RIG EK Delivers Pushdo / Cutwail Botnet and RELST Campaign Still Pushing Chthonic.

Background on RELST campaign:

  1. https://malwarebreakdown.com/2017/06/05/roughted-malvertising-operation-leads-to-relst-domains-and-rig-ek/
  2. https://malwarebreakdown.com/2017/06/06/relst-campaign-delivering-pony-downloads-chthonic/

On 06/26/17  had informed me that they located a RELST domain:

Twitter

webshoot[.]pw/files/Photo05.zip. Downloads payload from Sobbernews[.]pw/get.php

The source code from webshoot.pw (104.18.32.54 and 104.18.33.54) shows “relst” in the iframe id:

iframe id RELST

The RELST campaign uses different social engineering tactics in order to convince users to download ZIP files (Photo05.zip) that contain malicious scripts (Photo.js). Click HERE to view Photo.js.

Once the user downloads and executes the script the host will make a GET request for the malware payload being hosted on another one of their servers (sobbernews.pw at 104.27.170.248 and 104.27.171.248):

data.bin from RELST domain

data.bin from sobbernews.pw

Below is an image of the traffic being filtered in Wireshark:

Traffic

The payload was dropped in C:\ProgramData\Windows Photo Viewer under the name MWindowsPhotoViewer.exe:

payload

Processes:

processes

Post-infection traffic shows callback traffic via POST requests to letit2.bit at 103.52.216.15:

traffic 2

Registry persistence:

Registry RUN

HKLM\SOFTWARE\Microsoft\Windows\CurrentVersion\Policies\Explorer\Run

Hashes:

SHA256: 1e3bb634b2b2c16260b1adb6300a85f040765d6ab4f0967564270b02d585feef
File name: Photo05.zip

SHA256: 27f668b227c57f20d9559085bfc2c9a6112708508e985903641505f050a375ce
File name: Photo.js

SHA256: 4737a87631869ecc8f9109ab045da119b20cb88300a63d4259e5ab99a403fbb5
File name: data.bin

SHA256: e54e3197d33108a76af2247b464aaab3fc59f83c2d8a41ed96c32d3ea27cf471
File name: MWindowsPhotoViewer.exe
Hybrid-Analysis Report

Download the files and malware (password is “infected”):

Malicious Artifacts.zip


This next campaign is also related to RIG exploit kit and it appears to be using malvertising and then decoy websites as their initial infection vector. Hosts are redirected from these compromised or decoy sites to numerous gates being hosted at 193.70.73.251.

These gates appear to be under control of the same threat actor(s) and are redirecting hosts, via different methods, to RIG exploit kit landing pages. Zerophage had documented an example of this campaign on 06/22/17.

Here is an image of the traffic from the gates being filtered in Wireshark:

Traffic 1

The first gate, id.azartclubwelcome.compress.to, redirects to scuk.portyankoman.vizvaz.com:

script 1

scuk.portyankoman.vizvaz.com then redirects to the RIG exploit kit landing page:

script 2

The payload being pushed by this campaign is Pushdo. The Pushdo botnet has been around since 2007. Pushdo is a downloader which infects the system and then downloads the Cutwail spam module.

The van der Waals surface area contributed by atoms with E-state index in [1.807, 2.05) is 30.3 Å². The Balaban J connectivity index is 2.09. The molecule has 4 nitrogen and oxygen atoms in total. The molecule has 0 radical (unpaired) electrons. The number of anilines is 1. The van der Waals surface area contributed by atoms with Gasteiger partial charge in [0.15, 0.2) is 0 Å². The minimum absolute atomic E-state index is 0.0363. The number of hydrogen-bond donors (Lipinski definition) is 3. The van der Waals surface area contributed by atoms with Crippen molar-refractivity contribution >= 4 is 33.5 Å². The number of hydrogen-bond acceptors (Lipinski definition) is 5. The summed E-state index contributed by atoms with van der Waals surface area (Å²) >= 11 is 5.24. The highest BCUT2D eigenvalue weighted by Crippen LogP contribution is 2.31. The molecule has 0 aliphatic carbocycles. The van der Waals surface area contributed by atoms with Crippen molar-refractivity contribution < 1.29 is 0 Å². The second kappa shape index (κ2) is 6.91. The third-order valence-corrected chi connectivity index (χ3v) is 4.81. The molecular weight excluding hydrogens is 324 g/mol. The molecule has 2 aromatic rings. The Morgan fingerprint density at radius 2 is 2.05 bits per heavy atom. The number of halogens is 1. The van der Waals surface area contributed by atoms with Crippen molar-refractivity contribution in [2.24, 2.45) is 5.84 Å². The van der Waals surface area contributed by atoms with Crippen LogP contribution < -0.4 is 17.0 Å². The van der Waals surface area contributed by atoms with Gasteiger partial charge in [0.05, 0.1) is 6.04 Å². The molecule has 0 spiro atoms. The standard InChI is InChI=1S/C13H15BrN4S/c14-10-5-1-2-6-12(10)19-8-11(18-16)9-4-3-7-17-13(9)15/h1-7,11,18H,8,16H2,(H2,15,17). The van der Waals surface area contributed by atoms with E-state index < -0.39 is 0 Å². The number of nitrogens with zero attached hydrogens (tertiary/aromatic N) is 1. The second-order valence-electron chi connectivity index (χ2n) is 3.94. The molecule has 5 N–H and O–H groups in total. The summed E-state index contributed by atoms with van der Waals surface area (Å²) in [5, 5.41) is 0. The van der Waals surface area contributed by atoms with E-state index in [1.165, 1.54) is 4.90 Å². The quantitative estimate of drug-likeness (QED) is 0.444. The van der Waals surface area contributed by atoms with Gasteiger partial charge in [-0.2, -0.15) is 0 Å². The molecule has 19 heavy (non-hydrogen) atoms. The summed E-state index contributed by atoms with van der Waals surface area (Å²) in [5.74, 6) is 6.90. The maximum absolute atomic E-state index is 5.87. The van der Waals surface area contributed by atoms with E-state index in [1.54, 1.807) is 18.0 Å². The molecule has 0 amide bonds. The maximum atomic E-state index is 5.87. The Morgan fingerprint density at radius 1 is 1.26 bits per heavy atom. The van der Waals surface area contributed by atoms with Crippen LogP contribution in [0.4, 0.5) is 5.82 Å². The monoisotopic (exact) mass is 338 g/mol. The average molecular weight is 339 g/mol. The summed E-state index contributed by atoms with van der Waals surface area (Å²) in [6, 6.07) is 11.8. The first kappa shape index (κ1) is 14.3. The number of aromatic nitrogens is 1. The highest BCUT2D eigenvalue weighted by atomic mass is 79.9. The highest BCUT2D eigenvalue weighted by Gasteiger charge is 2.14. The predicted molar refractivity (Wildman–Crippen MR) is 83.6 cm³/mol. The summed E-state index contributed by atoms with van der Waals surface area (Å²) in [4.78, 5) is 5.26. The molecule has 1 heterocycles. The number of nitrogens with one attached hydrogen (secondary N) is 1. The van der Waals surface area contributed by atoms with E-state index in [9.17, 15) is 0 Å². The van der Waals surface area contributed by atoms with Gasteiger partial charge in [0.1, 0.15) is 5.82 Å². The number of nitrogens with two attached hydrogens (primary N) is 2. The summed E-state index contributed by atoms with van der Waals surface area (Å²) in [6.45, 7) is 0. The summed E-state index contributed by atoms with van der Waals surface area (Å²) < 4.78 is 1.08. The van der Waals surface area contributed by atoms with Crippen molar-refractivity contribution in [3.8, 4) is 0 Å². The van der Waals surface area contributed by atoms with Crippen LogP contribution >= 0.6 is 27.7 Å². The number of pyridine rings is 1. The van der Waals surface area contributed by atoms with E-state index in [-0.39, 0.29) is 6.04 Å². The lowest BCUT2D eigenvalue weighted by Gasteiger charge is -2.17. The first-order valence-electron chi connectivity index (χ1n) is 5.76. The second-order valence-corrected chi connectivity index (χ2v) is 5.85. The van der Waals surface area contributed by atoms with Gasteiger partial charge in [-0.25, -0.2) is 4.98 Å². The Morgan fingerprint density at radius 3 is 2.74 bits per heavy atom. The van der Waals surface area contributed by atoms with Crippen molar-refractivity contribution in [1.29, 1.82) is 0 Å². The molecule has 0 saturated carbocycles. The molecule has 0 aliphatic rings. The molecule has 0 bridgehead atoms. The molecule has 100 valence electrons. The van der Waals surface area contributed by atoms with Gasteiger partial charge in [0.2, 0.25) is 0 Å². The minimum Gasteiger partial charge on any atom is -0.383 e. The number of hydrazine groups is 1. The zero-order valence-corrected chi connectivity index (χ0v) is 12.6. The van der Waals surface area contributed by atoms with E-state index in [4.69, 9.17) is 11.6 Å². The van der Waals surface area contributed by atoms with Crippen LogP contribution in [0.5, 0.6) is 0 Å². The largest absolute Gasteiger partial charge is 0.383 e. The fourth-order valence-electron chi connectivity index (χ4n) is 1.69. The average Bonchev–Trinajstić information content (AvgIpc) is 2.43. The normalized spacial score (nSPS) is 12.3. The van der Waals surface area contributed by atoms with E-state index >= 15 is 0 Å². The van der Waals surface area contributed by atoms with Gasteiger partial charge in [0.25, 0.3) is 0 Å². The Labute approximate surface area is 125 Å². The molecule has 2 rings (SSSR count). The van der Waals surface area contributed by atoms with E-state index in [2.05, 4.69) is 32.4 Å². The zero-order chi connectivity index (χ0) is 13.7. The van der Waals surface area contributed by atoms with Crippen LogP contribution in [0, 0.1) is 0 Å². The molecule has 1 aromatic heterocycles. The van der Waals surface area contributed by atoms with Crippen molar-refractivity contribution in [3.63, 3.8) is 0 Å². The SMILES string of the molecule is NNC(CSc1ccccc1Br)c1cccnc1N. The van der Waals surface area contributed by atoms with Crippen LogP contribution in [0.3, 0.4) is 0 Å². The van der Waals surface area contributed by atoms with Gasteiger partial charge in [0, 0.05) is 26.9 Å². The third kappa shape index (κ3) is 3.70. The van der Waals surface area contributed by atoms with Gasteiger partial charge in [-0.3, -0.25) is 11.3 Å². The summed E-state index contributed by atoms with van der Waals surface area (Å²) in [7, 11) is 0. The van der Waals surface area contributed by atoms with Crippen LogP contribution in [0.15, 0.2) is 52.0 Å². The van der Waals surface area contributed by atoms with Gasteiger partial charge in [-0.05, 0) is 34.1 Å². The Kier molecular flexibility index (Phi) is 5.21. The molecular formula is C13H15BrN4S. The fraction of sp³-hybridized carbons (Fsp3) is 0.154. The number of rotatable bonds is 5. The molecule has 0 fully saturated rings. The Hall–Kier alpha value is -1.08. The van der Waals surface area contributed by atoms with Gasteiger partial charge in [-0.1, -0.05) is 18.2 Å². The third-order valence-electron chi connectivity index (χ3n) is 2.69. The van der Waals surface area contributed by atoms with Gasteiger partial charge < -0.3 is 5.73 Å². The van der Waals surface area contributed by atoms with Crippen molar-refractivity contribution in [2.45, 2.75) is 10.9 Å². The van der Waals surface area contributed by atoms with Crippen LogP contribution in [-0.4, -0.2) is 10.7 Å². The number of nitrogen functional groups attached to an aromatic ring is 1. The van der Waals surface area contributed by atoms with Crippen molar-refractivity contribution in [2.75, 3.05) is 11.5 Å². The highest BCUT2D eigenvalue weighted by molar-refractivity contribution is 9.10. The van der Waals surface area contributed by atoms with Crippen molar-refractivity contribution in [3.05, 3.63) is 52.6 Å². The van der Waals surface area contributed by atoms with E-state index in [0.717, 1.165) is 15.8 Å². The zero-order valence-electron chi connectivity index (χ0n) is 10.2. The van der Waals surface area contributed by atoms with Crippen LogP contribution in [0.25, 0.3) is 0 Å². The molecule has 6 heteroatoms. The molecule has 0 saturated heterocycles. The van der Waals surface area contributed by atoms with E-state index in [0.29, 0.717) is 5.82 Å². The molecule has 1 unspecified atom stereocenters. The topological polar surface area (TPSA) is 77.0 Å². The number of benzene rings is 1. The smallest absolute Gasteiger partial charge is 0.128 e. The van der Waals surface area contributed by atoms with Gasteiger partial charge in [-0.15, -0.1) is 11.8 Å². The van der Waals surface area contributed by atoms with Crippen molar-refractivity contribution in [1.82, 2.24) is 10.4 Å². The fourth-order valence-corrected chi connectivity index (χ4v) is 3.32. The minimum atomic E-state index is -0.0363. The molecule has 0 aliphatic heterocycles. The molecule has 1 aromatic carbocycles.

Post-infection traffic shows a ton of POST requests to various hostnames:

Traffic 2

The host will connect to these domains on port 80 and send what looks like bogus HTTP requests.

The host will also attempt to connect to these domains via port 25 (SMTP):

Traffic 3

This traffic goes on in what seems like an endless and very noisy loop. Needless to say, a Pushdo / Cutwail infection isn’t difficult to spot if you’re inspecting network traffic.

There are numerous detailed papers on the Pushdo / Cutwail botnet that you can find online. Two good write ups that I found were from Trend Micro and Avast:

  1. https://www.trendmicro.de/cloud-content/us/pdfs/business/white-papers/wp_study-of-pushdo-cutwail-botnet.pdf
  2. https://blog.avast.com/2013/06/25/15507/
IOCs

Network based IOCs:

  • 193.70.73.251 – id.azartclubwelcome.compress.to – GET /?sourceid=7757&sourcename=red
  • 193.70.73.251 – scuk.portyankoman.vizvaz.com  – Gate
  • 188.225.78.135 – RIG EK (run 1)
  • 188.225.78.96 – RIG EK (run 2)
  • POST requests
    • User-Agent = Mozilla/4.0 (compatible; MSIE 6.0; Windows NT 5.1; SV1)
      • MSIE 6.0 = Internet Explorer version 6.0
      • Windows NT 5.1 = Windows XP
      • SV1 = Windows XP Service Pack 2 installed (Security Version 1)

Hashes:

SHA256: 6af5912f43fdd780e3e2df9d21e13baf29eddb7e3793a7561f9cc73fca770aed
File name: RIG EK landing page at 188.225.78.135.txt

SHA256: ef5b8cb49ba72ead4cc5fe96ea8895b3cda3691a05452812fcfd1704a73afbbc
File name: RIG EK Flash exploit from 188.225.78.135.swf

SHA256: 404027a2cbf71578dea26b9477588acc12394643e77b389dcf5f5933ebb7d495
File name: o32.tmp

SHA256: 94a0a09ee6a21526ac34d41eabf4ba603e9a30c26e6a1dc072ff45749dfb1fe1
File name: bma2beo4.exe
Hybrid-Analysis Report

Download the artifacts:

Malicious Artifacts 2.zip

Until next time!

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